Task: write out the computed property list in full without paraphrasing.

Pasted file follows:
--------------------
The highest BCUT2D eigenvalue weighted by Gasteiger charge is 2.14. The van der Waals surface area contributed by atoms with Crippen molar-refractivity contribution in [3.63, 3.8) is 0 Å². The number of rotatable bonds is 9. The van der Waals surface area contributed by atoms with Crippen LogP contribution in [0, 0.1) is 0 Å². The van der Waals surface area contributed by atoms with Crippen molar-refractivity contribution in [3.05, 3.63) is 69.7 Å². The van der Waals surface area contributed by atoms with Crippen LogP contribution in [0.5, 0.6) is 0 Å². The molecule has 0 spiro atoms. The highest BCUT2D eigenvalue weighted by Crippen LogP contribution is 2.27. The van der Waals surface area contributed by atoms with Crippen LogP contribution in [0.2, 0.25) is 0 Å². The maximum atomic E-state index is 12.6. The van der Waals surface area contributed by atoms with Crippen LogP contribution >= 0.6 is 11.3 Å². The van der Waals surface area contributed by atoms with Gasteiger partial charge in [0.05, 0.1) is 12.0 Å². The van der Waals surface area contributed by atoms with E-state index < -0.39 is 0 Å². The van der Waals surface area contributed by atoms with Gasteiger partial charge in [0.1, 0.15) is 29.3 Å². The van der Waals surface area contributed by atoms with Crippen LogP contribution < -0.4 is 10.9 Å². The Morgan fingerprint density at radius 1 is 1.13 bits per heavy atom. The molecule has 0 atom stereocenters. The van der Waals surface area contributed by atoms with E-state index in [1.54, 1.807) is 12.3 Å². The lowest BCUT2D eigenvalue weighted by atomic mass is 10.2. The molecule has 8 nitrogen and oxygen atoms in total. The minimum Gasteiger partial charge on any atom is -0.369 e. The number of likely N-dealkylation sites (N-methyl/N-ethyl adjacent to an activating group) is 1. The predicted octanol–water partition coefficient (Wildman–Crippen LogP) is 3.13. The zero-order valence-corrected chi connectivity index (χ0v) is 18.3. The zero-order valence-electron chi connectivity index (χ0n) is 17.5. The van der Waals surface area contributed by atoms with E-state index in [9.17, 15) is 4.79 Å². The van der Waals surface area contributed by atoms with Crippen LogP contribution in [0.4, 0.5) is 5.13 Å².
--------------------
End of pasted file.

The highest BCUT2D eigenvalue weighted by Gasteiger charge is 2.14. The van der Waals surface area contributed by atoms with Crippen molar-refractivity contribution in [3.63, 3.8) is 0 Å². The number of rotatable bonds is 9. The van der Waals surface area contributed by atoms with Crippen LogP contribution in [0, 0.1) is 0 Å². The van der Waals surface area contributed by atoms with Crippen molar-refractivity contribution in [3.05, 3.63) is 69.7 Å². The van der Waals surface area contributed by atoms with Crippen LogP contribution in [0.5, 0.6) is 0 Å². The molecule has 0 spiro atoms. The highest BCUT2D eigenvalue weighted by Crippen LogP contribution is 2.27. The van der Waals surface area contributed by atoms with Crippen LogP contribution in [0.2, 0.25) is 0 Å². The maximum atomic E-state index is 12.6. The van der Waals surface area contributed by atoms with Crippen LogP contribution >= 0.6 is 11.3 Å². The van der Waals surface area contributed by atoms with Gasteiger partial charge in [0.05, 0.1) is 12.0 Å². The van der Waals surface area contributed by atoms with E-state index < -0.39 is 0 Å². The van der Waals surface area contributed by atoms with Gasteiger partial charge in [0.1, 0.15) is 29.3 Å². The van der Waals surface area contributed by atoms with Crippen LogP contribution < -0.4 is 10.9 Å². The Morgan fingerprint density at radius 1 is 1.13 bits per heavy atom. The molecule has 0 atom stereocenters. The van der Waals surface area contributed by atoms with E-state index in [1.54, 1.807) is 12.3 Å². The lowest BCUT2D eigenvalue weighted by atomic mass is 10.2. The molecule has 8 nitrogen and oxygen atoms in total. The minimum Gasteiger partial charge on any atom is -0.369 e. The number of likely N-dealkylation sites (N-methyl/N-ethyl adjacent to an activating group) is 1. The predicted octanol–water partition coefficient (Wildman–Crippen LogP) is 3.13. The zero-order valence-corrected chi connectivity index (χ0v) is 18.3. The zero-order valence-electron chi connectivity index (χ0n) is 17.5. The van der Waals surface area contributed by atoms with E-state index in [9.17, 15) is 4.79 Å². The van der Waals surface area contributed by atoms with Crippen LogP contribution in [0.4, 0.5) is 5.13 Å².